The incident took place in the village of Aqraba, north of Nablus, and saw the words "Death" and "Price tag" daubed on the mosque's external walls. No one was hurt in the incident.
Referred to in Israel as “price-tag attacks”, the attacks are wanton reprisals undertaken by extremist Jews in response to Palestinian violence against Israelis or government curbs on unauthorized West Bank settlement building. Two such possible cases were reported at the beginning of this month.
The damage to the mosque was limited and locals said that because it did not have a large carpet as is sometimes customary the entire structure did not catch fire.
The village of Aqraba is a relatively small community, with a few hundred residents, mostly farmers. None reported any damage to their property or lands ahead of the incident – which seems restricted to the mosque.
In a security camera recording of the incident, two vandals wearing hoodies can be seen starting the fire and fleeing the scene.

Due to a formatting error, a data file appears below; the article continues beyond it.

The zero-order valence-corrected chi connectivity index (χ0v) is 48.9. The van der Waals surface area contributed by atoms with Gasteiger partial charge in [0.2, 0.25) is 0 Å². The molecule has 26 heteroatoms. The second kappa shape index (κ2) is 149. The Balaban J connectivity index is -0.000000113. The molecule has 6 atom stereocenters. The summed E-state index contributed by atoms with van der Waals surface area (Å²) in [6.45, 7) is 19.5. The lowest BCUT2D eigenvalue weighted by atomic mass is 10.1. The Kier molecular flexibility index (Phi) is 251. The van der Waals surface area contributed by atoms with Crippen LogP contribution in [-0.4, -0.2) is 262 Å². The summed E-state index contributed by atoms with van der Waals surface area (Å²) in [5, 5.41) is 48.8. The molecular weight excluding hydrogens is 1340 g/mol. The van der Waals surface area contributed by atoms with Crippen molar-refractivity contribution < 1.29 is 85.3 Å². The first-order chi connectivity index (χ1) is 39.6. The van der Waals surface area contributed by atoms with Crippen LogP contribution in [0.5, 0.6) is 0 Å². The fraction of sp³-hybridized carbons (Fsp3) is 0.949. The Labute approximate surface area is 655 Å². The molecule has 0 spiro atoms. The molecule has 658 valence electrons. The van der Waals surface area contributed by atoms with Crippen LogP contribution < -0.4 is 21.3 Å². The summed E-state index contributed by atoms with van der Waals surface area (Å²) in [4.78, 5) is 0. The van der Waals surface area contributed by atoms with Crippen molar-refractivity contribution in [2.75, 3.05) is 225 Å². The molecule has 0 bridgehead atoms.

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Residents told Haaretz that this is not the first time this mosque has been targeted, and they claimed another attempt to set it on fire took place five years ago. They also claim they suspect that settlers from the nearby Kochav Hashahar settlement are behind the attack, in revenge for a terror attack conducted by a resident of the Palestinian village in which one of the settlement's residents was killed.
Zachariah Sade, an investigator for Rabbis for Human Rights, arrived at the scene early in the morning and alerted Israeli authorities. As of Friday morning, no Israeli forces have arrived at the scene. The incident took place at roughly 2 AM.
On April 5, several vehicles in a Palestinian-majority East Jerusalem neighborhood were vandalized on Wednesday night, Israeli police said. The incident is similar to one that took place a day earlier in the West Bank that Palestinian villagers blamed on Israeli settlers.